Sri Lanka's post-colonial history is a fascinating but troubled journey. From undergoing colonization three times to enduring a 30-year-long war, the country has overcome hardship and is now finding itself. However, there is still much that the government and civil society must act on to bring about coexistence among the many communities that call this island their home.
Project 72 is a documentary project aimed at educating Sri Lanka’s youth on the key events that have shaped the country’s politics, culture, and society since its independence in 1948. Developed by researcher Sarah Kabir and media platform Roar Media, the project involved months of historical research and interviews with various stakeholders. The result is a 90-120 minute documentary that seeks reconciliation and encourages active efforts towards harmony and coexistence by learning from and never repeating past mistakes.
In March 2023, Roar Media and lead archivist for Project 72, Ramla Wahab, conducted a survey among Sri Lankans aged 15-35 to understand their perceptions on the accurate dissemination of information and promotion of social harmony. It also aimed to explore ways of preventing misinformation while presenting historical knowledge in an honest and engaging manner, specifically for youth, who are the target audience for the documentary.
The survey results strengthened the project’s purpose: to develop a historically accurate, unbiased timeline of events that will educate Sri Lankan youth while serving as an important reminder that in order to move forward, we must learn from the past.
The first part of the survey focused on social cohesion in Sri Lanka. For the frame and purpose of this survey and the interpretation of its results, the term ‘social harmony’ was used to mean communities living together peacefully. When asked, “Do you think Sri Lanka can achieve social harmony?”, 57.3% of respondents, a majority of them males from the Western and Central Provinces, responded positively. 42.7%, representing women more generally, responded negatively.
This was followed by the question that pointed to possible reasons as to why social harmony has not been achieved yet. To this, 68.5% responded that the path to social harmony has been thwarted by politics, followed by religion (11.3%) and economics (8.9%). No respondents selected civil war or terrorism as a reason, which is worth examining in the production process of ‘72’.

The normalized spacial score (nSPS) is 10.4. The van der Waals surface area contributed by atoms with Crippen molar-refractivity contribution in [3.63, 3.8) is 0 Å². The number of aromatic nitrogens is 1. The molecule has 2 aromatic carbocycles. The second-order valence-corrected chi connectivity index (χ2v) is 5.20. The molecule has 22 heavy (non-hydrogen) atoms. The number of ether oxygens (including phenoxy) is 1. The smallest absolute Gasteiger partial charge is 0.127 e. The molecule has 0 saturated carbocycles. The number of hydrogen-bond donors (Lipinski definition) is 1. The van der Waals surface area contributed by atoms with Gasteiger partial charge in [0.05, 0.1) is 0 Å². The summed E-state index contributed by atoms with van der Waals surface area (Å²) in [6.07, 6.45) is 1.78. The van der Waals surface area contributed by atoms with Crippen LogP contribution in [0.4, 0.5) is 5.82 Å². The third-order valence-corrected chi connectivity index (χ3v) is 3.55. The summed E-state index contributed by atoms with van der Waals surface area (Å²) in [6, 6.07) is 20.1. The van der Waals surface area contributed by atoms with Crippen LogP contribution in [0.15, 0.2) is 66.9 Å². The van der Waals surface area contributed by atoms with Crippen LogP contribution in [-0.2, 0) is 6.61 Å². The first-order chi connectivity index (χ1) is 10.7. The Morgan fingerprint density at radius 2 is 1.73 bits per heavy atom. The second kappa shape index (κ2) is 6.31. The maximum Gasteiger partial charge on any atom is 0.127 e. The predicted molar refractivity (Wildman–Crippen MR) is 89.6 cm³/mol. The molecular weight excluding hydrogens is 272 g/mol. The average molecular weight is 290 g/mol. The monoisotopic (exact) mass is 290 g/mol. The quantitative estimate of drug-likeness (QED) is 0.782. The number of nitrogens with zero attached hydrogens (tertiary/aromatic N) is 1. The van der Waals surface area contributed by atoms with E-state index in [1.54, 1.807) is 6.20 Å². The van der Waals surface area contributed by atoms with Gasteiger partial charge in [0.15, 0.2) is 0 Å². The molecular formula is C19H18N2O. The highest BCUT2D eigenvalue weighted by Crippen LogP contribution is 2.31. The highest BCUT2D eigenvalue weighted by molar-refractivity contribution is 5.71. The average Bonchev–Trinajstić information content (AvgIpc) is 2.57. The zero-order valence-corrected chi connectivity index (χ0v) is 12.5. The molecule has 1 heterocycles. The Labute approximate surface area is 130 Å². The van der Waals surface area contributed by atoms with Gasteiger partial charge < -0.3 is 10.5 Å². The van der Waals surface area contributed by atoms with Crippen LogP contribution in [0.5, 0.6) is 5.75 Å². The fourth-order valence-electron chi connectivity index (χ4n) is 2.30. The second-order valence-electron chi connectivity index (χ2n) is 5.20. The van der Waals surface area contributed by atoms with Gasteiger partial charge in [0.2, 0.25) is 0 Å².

Over the last 10 years, Sri Lanka has seen firsthand the real world consequences of online misinformation and disinformation. Hate speech targeting minorities has resulted in riots and other incidents of violence. To gauge how youth feel about this, the next part of the survey focused on hate speech and misinformation.
Respondents were asked to rate, on a scale of one to 10, the volume of hate speech available online. 88.7% of the respondents rated hate speech as being more than five. The majority of the respondents believed that at its highest rate, hate speech existed at eight. Interestingly, the survey also found that levels of hate speech online differ depending on the language spoken by the users. While first language Sinhala and English speakers see the volume of hate speech as high, Tamil speakers believe it to be moderate or less.
Next, respondents prioritized actions for future coexistence in Sri Lanka. Misinformation curbing was rated highest by 75% of them; followed by historical education, which 49.1% of respondents believe is very important. Education was identified as a key priority to promote coexistence and social harmony. Project 72 has long understood this.